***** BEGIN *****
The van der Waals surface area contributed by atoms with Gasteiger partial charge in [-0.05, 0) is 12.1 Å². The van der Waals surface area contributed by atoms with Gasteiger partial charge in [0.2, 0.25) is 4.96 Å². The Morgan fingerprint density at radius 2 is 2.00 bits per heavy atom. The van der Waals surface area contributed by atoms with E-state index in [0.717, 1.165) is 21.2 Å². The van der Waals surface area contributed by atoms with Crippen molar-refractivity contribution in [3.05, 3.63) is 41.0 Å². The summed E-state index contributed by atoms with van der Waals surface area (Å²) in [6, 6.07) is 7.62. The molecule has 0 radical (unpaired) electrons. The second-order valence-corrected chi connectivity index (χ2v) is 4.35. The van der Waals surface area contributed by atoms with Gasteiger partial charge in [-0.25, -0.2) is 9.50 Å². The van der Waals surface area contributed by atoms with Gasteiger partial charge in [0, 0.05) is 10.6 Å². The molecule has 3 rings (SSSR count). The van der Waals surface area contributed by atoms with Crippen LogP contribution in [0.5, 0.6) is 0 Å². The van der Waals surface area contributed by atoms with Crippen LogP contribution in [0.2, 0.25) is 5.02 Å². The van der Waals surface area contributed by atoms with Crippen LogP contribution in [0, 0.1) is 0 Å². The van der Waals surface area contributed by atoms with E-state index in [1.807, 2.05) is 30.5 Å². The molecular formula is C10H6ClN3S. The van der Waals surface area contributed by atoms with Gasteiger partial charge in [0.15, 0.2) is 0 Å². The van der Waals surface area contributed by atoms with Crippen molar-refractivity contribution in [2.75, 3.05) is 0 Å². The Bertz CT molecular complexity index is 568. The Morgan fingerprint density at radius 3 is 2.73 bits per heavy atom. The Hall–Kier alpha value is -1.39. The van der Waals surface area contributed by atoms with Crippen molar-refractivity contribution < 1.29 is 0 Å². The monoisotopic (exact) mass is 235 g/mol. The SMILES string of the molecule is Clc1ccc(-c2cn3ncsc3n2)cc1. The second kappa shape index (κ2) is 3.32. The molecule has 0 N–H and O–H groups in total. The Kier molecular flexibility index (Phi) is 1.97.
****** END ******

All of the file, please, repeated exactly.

The van der Waals surface area contributed by atoms with Gasteiger partial charge in [-0.05, 0) is 12.1 Å². The van der Waals surface area contributed by atoms with Gasteiger partial charge in [0.2, 0.25) is 4.96 Å². The Morgan fingerprint density at radius 2 is 2.00 bits per heavy atom. The van der Waals surface area contributed by atoms with E-state index in [0.717, 1.165) is 21.2 Å². The van der Waals surface area contributed by atoms with Crippen molar-refractivity contribution in [3.05, 3.63) is 41.0 Å². The summed E-state index contributed by atoms with van der Waals surface area (Å²) in [6, 6.07) is 7.62. The molecule has 0 radical (unpaired) electrons. The second-order valence-corrected chi connectivity index (χ2v) is 4.35. The van der Waals surface area contributed by atoms with Gasteiger partial charge in [-0.25, -0.2) is 9.50 Å². The van der Waals surface area contributed by atoms with Gasteiger partial charge in [0, 0.05) is 10.6 Å². The molecule has 3 rings (SSSR count). The van der Waals surface area contributed by atoms with Crippen LogP contribution in [0.5, 0.6) is 0 Å². The van der Waals surface area contributed by atoms with Crippen LogP contribution in [0.2, 0.25) is 5.02 Å². The van der Waals surface area contributed by atoms with Crippen LogP contribution in [0, 0.1) is 0 Å². The van der Waals surface area contributed by atoms with E-state index in [1.807, 2.05) is 30.5 Å². The molecular formula is C10H6ClN3S. The van der Waals surface area contributed by atoms with Gasteiger partial charge in [0.15, 0.2) is 0 Å². The van der Waals surface area contributed by atoms with Crippen molar-refractivity contribution in [2.75, 3.05) is 0 Å². The Bertz CT molecular complexity index is 568. The Morgan fingerprint density at radius 3 is 2.73 bits per heavy atom. The Hall–Kier alpha value is -1.39. The van der Waals surface area contributed by atoms with Crippen molar-refractivity contribution < 1.29 is 0 Å². The monoisotopic (exact) mass is 235 g/mol. The SMILES string of the molecule is Clc1ccc(-c2cn3ncsc3n2)cc1. The second kappa shape index (κ2) is 3.32. The molecule has 0 N–H and O–H groups in total. The Kier molecular flexibility index (Phi) is 1.97.